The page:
This treaty was justly regarded as a triumph for Whitworth's diplomacy, though just before the date fixed for its final ratification by both countries, the czarina was struck down by mortal illness. Paul I, in his desire to adopt an original policy, refused to affix his signature, it was not until June 1798 that the outrage committed by the French upon the order of the knights of St. John at Malta, who had chosen him for their protector, disposed him to listen to the solicitations of Whitworth; the latter obtained his adhesion to an alliance with Great Britain offensive and defensive, with the object of putting a stop to the further encroachments of France, in December 1798, the treaty paved the way for the operations of Suvarof and Korsakof in Northern Italy and the Alps. Whitworth was now at the zenith of his popularity in St. Petersburg, Paul pressed the British government to raise him to the peerage; the request was complied with, on 21 March 1800 the ambassador was made Baron Whitworth, of Newport Pratt in the County of Mayo, in the Peerage of Ireland.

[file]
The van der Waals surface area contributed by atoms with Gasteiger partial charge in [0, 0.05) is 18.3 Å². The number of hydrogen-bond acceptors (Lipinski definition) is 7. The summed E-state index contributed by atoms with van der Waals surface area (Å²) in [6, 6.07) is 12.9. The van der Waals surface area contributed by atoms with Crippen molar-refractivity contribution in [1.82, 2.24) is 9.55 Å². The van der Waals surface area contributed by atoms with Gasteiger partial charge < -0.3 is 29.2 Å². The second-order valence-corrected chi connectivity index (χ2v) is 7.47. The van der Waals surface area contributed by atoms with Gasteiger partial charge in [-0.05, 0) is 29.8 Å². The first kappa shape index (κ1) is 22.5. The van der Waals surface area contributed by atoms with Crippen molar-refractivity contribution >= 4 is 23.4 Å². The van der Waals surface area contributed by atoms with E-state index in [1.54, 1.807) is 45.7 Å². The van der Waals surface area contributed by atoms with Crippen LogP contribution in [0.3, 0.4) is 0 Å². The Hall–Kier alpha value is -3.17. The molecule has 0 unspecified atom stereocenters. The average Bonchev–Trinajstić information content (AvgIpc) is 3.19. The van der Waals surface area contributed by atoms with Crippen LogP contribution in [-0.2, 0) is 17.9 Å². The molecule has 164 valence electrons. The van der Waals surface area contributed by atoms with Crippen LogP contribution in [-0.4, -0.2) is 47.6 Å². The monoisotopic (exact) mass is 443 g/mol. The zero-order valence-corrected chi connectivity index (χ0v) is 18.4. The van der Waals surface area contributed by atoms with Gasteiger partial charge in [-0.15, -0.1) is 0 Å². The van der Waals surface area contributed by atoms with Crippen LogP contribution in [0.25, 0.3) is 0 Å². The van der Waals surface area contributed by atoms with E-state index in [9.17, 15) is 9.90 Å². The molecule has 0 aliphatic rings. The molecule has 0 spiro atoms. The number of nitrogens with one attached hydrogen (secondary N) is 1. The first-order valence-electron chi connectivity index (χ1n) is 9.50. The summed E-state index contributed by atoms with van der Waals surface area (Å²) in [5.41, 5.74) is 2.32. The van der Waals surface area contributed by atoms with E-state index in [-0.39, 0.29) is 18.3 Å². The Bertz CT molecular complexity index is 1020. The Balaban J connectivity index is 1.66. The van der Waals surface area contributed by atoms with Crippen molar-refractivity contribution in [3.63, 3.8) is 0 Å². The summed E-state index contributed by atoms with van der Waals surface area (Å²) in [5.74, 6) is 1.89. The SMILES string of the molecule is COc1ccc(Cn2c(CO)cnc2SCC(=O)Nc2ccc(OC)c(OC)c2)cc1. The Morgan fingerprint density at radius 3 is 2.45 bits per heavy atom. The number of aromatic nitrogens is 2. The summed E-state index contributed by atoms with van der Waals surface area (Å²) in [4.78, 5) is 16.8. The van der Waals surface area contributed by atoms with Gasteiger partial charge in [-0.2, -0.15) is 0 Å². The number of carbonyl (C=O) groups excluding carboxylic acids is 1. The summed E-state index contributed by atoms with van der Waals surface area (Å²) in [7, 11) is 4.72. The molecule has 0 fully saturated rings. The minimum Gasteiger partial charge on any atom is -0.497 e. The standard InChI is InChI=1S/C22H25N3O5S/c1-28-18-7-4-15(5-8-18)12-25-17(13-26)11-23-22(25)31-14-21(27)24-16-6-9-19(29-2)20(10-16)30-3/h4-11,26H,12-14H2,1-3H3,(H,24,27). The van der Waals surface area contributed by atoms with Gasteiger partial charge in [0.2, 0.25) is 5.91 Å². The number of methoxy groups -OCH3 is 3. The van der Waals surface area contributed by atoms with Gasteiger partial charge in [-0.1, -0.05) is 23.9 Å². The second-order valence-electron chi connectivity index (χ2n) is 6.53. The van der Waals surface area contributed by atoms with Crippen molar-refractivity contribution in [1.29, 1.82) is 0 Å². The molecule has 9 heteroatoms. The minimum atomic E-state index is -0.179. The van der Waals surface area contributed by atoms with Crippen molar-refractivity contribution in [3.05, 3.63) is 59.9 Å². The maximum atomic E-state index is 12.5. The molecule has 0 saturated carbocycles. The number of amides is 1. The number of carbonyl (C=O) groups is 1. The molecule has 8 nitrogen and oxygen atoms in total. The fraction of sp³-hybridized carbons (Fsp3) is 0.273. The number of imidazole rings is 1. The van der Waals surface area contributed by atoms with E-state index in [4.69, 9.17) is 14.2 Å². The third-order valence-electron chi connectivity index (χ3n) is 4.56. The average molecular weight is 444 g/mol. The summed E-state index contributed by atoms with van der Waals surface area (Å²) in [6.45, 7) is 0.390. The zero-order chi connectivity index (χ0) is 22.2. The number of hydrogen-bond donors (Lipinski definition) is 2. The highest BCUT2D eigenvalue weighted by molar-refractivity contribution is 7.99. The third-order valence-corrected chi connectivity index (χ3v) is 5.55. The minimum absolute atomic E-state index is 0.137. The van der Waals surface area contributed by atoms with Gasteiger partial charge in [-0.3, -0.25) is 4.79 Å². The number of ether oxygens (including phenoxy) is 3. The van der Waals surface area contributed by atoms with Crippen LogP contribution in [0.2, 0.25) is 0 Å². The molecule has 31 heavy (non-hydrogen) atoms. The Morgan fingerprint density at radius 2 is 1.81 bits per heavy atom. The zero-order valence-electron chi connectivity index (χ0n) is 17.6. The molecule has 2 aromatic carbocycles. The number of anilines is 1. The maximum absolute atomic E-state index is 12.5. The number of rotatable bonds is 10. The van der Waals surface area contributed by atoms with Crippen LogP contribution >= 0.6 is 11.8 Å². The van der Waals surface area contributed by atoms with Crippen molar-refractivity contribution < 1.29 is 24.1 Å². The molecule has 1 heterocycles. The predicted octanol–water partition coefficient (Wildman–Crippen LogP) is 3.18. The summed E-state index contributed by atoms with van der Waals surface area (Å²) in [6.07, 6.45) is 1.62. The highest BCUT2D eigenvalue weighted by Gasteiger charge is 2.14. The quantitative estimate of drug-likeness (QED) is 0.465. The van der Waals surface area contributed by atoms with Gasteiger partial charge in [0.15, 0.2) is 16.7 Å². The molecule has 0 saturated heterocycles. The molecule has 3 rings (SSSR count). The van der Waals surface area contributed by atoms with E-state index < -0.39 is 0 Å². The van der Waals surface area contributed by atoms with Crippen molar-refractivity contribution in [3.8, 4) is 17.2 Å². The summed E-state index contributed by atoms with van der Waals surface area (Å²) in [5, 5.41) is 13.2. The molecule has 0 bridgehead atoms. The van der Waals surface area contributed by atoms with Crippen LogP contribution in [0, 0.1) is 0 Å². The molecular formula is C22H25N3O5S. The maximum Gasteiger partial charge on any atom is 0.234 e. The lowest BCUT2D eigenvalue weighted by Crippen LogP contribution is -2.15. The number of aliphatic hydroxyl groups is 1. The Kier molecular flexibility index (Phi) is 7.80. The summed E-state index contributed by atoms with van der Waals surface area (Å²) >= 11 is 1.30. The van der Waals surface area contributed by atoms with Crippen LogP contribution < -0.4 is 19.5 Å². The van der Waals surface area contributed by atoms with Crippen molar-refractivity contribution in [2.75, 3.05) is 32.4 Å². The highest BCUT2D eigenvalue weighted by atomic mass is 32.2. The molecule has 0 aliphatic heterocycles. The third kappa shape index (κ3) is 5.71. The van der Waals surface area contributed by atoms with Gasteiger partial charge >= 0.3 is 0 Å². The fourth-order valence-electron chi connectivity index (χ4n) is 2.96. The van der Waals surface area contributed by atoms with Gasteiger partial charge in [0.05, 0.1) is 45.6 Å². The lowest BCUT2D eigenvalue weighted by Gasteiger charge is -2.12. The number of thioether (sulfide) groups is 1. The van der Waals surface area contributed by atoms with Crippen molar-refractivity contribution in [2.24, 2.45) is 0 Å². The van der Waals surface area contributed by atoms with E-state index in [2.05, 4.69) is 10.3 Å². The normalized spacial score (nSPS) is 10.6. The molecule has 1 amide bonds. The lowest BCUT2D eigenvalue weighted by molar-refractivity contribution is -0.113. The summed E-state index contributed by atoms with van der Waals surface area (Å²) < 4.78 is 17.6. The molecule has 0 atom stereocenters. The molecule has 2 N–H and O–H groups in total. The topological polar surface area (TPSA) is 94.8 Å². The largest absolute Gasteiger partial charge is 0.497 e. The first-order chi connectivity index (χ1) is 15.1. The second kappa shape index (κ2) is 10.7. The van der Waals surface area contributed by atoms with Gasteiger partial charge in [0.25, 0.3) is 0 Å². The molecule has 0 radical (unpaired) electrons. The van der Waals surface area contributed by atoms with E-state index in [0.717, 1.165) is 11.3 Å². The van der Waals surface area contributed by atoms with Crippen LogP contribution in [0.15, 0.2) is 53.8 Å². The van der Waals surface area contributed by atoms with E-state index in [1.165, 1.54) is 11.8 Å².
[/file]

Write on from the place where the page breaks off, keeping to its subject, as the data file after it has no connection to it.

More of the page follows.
Irritated, moreover, by the British seizure and retention of Malta, Paul abruptly dismissed Whitworth, thereupon commenced that angry correspondence which developed into